For the past seven days, 12 brown bears have been pitted against each other in a competition of tubbiness and fluff. But now the fourth annual Fat Bear Week, a competition run by the rangers at Alaska’s Katmai National Park and Preserve, has come to a close. There’s a new queen in the den, and her name is Beadnose.
Beadnose had to earn the popular vote, winning out over a competitive field of fat bears to get to where she is today. After a nail-biting week, though, this Fat Bear Tuesday she surpassed the male bear simply known as 747, a big boy that some inaccurately predicted would take it all. Early on, she overtook 480 Otis, a crowd favorite who’s won the competition twice before. And while the competition is fun for humans to observe, it’s a matter of survival for bears like Beadnose, Otis, and 747. Tuesday’s results prove that Beadnose is not here to mess around. Beadnose is here to survive winter.
“It’s fun, it’s entertaining for us to watch — but they will lose one-third of their body mass during winter hibernation,” Katmai park ranger Andrew LaValle tells Inverse. “They have to gain all of that back during the summer months in order to survive the next winter.”
And even as the bears eat to build up fat that will help them survive winter, the human side of the competition for fattest bear is not without its own drama. Votes for the fattest bear come as “likes” on the bear’s before-and-after photos on the park’s Facebook page, and conversation in the photo’s comment section is rife with debate over which bear is truly larger. As of Tuesday at 7:00 p.m. EST, Beadnose had received 6,300 votes and 747 had received a still-impressive 2,800 votes.
“[747’s] belly is almost dragging … this is a hard choice,” commenter Hunter Currey wrote. “He’s got a big stomach, but Beadnose i fat ALL OVER. I’m tired of well-qualified females not getting the vote.”
When asked if the truly fattest bear sometimes loses the popular vote, LaValle replied coyly: “That’s a contentious topic.” He does admit that “certain bears may get some extra credit for being fan favorites.” As for LaValle, he’s officially impartial as one of the administrators of the contest.
Beadnose — a mother who emancipated two cubs this summer— and her peers are chubby and getting chubbier because they are in a biological state called hyperphagia. During hyperphagia, bears eat nearly non-stop because the chemical switch that would typically tell them that they are full is turned off. Throughout fall they indulge in sockeye salmon and berries without ever feeling like they’ve satisfied their appetite. Beadnose’s dramatic weight gain is made obvious by her winning photograph: The image on the left was taken on June 29 and the image on the right on September 30.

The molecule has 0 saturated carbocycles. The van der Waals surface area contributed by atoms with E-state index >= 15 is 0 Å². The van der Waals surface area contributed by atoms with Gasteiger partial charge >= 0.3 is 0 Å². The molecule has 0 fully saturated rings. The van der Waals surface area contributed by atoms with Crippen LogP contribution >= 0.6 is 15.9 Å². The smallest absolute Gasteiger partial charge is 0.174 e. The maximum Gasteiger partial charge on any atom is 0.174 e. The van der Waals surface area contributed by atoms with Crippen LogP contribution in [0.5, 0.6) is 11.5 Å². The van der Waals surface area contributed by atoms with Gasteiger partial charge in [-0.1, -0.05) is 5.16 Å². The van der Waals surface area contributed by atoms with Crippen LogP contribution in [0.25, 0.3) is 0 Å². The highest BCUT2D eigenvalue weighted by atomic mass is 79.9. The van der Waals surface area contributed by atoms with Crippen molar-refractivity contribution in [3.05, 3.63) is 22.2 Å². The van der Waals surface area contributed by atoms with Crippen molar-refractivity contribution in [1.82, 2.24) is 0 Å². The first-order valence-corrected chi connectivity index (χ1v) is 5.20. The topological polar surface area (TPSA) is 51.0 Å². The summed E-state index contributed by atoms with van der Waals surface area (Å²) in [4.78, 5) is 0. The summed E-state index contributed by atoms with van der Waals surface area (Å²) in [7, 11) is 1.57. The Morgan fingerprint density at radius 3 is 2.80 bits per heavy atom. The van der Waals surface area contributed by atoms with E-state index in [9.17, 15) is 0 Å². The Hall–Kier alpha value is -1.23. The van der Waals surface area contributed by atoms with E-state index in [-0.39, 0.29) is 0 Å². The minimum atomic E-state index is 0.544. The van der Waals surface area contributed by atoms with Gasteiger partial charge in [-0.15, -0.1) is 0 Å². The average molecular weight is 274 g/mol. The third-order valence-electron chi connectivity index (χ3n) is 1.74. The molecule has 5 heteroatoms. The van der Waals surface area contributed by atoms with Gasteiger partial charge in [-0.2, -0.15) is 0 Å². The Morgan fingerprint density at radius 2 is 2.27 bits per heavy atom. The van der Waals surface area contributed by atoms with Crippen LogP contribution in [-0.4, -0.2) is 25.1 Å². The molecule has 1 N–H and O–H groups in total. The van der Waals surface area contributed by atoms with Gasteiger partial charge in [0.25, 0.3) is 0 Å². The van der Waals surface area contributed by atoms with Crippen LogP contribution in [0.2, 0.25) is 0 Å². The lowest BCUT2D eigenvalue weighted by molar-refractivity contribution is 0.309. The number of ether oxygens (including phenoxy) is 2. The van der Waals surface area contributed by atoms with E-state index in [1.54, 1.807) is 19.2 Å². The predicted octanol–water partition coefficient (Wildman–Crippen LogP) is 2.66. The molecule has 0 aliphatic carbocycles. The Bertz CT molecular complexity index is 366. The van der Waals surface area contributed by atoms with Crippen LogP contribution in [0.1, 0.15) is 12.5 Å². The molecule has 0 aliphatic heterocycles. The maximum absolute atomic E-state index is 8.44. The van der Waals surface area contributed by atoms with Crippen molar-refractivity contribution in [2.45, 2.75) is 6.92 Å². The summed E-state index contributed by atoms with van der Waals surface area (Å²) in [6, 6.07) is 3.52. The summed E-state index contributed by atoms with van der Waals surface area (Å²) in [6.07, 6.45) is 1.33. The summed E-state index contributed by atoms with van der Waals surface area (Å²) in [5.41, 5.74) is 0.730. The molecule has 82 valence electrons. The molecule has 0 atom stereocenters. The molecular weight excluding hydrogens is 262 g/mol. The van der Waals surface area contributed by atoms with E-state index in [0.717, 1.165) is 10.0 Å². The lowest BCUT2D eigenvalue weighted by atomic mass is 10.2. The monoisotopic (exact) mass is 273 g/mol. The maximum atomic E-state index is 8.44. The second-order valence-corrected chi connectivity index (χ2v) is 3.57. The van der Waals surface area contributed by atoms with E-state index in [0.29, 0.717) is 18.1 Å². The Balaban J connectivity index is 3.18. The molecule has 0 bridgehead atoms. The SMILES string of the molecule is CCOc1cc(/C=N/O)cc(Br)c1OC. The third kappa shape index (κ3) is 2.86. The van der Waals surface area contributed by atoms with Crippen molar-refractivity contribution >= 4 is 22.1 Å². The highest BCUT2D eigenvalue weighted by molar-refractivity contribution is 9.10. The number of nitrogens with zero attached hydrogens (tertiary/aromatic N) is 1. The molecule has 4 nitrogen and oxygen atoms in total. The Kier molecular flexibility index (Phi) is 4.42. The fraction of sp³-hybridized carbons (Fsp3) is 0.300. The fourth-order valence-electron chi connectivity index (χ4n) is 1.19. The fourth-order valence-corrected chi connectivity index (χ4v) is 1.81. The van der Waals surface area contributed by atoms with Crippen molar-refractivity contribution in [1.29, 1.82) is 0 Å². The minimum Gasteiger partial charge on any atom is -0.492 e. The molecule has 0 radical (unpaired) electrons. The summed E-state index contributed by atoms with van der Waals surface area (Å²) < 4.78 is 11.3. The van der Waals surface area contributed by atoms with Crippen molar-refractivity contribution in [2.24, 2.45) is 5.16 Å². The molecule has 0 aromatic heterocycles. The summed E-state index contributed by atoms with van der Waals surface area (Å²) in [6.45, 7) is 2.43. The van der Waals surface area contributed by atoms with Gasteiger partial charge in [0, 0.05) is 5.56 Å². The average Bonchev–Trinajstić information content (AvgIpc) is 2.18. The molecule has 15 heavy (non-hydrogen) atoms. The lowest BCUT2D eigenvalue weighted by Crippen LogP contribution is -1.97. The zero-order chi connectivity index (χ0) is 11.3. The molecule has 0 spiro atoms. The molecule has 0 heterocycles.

During their hyperphagia phase, the bears become huge, gaining the hundreds of pounds necessary for them to survive hibernation. Alaskan brown bears can add up to four pounds a day, and the largest adult males sometimes enter their den at an astounding 1,200 pounds.
“There are certain bears that you see walk by on a daily basis and you’re just like wow is that real?” says LaValle. “That looks more like a hippopotamus than a bear.”
They need all this chunkiness to survive hibernation, which can last for up to half of the year. When the bears eventually emerge from their dens in April, they will have lost up to one-third of their body mass. Fat Bear Week is designed in part to show people who may never get to set foot in the park the dramatic changes that these bears go through.
“They start coming out around April or so,” ranger Sara Wolman told Inverse. “But when the salmon run starts at the end of June into July, that’s when they really go crazy.”
However, it’s important to note that the magnificent weight seen on Beadnose, 747, and their ten rivals now isn’t the limit of their fatness. According to LaValle, the fattest they’ll be is when they go into their den sometime in November. But just because the Fat Bear competition is over doesn’t mean one has to miss out on the impending plumpness: The park will still have its reliable livecams of the bears hanging out in Brooks Falls.